Proton Data Security

Proton Data is the world's leading manufacturer of data security products

Who is your company’s biggest data security threat?

Who is your company’s biggest data security threat?

Ransomware, viruses and hackersoh my! There are so many threats to an organization’s data security nowadays that IT experts’ heads are constantly on a swivel.

Don’t get lost in the headlines, though. One of the biggest, yet least talked about threats already has access to all of your company’s information—employees.

Internal risk
The security risks posed by employees is often underestimated, according to Data Breach Today. These individuals are often given complete control of data centers, or put in charge of ensuring a company is compliant. Without the proper training, one tiny incident can have lasting consequences.

“Insider threat is becoming one of the largest threats to organizations, and some cyberattacks may be insider-driven,” a monthly cyber threat awareness newsletter from the HIPAA enforcement agency said. “Although all insider threats are not malicious or intentional, the effect of these threats can be damaging to a covered entity and business associate and have a negative impact on the confidentiality, integrity and availability of its electronic protected health information.”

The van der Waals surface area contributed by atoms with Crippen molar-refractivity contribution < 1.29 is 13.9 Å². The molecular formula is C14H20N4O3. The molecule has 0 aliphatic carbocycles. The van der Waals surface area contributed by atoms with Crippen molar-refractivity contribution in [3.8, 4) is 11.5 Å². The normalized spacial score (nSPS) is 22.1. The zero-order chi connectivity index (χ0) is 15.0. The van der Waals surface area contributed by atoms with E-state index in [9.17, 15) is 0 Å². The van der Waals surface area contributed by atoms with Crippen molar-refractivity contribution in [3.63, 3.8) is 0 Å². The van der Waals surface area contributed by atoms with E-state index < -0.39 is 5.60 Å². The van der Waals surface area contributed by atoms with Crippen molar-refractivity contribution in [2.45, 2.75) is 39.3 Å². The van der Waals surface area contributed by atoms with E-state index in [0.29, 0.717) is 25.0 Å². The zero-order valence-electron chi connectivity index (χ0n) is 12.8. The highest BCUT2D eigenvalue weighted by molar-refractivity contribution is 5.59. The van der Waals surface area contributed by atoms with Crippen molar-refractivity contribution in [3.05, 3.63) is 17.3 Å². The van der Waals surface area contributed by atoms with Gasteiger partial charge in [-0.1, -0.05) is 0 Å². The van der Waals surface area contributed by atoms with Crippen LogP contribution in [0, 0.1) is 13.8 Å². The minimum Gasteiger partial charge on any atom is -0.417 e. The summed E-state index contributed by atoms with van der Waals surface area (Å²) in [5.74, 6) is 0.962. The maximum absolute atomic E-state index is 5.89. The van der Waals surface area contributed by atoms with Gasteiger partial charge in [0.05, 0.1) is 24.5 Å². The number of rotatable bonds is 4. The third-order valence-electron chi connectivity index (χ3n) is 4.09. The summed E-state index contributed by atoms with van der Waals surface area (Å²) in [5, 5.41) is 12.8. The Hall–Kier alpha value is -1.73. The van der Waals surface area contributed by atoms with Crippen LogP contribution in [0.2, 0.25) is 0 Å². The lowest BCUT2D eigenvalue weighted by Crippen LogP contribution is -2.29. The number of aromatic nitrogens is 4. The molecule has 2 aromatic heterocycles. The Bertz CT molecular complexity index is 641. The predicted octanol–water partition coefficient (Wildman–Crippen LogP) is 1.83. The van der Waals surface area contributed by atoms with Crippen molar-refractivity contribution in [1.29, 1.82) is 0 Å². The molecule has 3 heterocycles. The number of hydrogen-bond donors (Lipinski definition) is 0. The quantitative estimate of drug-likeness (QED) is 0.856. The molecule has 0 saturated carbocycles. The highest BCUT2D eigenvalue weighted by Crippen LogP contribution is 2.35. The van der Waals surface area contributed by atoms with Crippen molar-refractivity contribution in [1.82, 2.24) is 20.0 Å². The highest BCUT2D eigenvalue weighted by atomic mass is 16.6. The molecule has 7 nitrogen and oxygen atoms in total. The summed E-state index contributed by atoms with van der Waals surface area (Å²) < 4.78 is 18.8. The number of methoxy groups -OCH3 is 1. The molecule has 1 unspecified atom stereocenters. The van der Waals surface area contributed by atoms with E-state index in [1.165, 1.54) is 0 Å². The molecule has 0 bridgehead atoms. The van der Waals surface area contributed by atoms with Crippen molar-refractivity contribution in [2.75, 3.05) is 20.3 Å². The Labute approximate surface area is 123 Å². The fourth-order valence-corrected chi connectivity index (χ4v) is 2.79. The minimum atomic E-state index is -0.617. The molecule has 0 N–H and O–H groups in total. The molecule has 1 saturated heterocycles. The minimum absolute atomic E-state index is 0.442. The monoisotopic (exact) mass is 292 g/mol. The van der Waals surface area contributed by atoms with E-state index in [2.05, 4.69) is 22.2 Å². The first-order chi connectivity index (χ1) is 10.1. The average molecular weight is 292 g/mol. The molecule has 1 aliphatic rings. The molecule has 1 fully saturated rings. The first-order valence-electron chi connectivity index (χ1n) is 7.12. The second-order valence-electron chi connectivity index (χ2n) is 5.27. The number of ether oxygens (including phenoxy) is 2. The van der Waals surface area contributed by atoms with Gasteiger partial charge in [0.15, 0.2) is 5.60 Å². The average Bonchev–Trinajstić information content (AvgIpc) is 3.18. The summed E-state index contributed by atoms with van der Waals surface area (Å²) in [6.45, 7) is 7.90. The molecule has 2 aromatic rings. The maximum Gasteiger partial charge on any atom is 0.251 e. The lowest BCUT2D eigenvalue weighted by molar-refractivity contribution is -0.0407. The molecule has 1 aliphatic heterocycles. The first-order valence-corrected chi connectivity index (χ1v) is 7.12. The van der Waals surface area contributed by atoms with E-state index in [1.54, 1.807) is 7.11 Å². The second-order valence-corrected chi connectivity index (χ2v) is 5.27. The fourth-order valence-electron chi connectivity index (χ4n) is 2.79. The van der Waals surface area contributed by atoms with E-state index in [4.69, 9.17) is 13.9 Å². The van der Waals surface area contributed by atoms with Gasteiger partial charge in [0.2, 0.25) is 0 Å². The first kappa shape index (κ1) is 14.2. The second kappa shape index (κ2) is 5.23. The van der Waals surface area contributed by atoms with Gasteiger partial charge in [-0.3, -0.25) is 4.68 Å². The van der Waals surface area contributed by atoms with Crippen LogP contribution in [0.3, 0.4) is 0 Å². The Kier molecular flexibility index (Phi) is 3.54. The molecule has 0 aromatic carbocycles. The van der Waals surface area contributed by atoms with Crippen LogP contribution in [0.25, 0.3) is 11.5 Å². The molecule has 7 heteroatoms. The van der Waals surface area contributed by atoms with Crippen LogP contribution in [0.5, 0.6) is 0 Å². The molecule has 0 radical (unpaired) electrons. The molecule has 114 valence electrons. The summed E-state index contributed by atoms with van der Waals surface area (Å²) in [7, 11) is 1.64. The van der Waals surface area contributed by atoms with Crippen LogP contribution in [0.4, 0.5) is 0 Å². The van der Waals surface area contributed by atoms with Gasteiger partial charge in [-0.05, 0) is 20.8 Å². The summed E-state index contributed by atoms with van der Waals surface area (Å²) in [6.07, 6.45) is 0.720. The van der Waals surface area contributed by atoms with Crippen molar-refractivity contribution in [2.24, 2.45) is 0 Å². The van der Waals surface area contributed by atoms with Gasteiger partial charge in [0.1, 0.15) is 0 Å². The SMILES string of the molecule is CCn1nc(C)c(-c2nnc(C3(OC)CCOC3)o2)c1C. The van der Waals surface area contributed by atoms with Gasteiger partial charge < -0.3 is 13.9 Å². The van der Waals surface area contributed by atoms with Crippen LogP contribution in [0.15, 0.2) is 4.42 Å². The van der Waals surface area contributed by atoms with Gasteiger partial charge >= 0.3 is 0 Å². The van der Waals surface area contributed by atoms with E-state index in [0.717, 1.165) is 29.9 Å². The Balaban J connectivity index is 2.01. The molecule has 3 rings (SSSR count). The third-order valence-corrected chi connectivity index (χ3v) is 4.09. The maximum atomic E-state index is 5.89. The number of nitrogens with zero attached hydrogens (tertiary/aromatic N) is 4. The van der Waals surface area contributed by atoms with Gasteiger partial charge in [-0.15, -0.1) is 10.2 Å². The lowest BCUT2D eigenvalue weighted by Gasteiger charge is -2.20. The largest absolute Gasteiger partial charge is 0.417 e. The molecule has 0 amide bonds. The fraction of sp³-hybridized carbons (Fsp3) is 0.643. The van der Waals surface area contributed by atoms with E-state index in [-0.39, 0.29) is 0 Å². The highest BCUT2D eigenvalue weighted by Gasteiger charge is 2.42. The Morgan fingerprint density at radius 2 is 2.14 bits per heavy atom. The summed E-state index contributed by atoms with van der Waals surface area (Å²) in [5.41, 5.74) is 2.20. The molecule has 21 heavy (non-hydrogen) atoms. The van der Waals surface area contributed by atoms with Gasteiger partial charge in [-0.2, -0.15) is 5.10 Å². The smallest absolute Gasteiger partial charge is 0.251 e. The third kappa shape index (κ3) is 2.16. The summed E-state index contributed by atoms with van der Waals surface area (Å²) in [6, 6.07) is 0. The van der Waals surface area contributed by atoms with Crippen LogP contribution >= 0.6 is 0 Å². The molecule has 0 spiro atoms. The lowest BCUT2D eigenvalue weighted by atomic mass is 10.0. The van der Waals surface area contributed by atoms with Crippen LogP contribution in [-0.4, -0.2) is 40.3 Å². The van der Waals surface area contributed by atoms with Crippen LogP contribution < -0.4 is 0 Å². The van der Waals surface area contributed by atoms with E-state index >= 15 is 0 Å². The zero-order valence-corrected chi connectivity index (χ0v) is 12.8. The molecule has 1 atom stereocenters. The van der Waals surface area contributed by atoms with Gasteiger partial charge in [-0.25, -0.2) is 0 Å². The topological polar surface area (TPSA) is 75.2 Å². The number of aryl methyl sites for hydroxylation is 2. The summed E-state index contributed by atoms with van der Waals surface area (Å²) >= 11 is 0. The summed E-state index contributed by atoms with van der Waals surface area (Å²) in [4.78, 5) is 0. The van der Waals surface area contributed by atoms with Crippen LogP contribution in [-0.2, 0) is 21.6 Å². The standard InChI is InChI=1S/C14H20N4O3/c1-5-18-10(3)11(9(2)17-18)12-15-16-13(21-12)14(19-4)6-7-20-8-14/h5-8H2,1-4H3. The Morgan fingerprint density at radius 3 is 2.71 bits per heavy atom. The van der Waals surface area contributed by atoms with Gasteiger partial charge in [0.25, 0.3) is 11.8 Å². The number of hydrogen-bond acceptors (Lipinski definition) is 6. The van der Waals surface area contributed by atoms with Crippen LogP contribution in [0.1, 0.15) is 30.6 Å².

In fact, a report from Baker Hostetler found that employee negligence was far and away the most recognized cause of a data breach. The study reported that 37 percent of data breaches in 2014 were attributed to this reason, while just 22 percent stemmed from external hackers.

Employees can hand over confidential data to hackers without even realizing it.

Where did your company go wrong?
There’s often one underlying factor regarding these types of data breaches—lack of training. This is especially true in the health care sphere, where some employees simply toss old computers or other electronic devices that once contained patient health records in the trash without even realizing what they’ve done.

The first step an organization should take is educating its employees about the dangers of recycling old media without properly erasing its data beforehand. Once a computer is out of their hands, the information on it is up for grabs.

Degaussing is approved by the National Security Agency as a safe way to securely erase data from hard disk drives, tapes and computers. This is because the degaussing devices demagnetize the stored media, rendering it entirely unreadable and thus keeping an organization compliant with some of the more strict data protection laws.

The truth is, many employees don’t know this method even exists. Training sessions can help educate employees on how to keep company information safe and out of hackers hands, and in turn, protect clients or patients as well.

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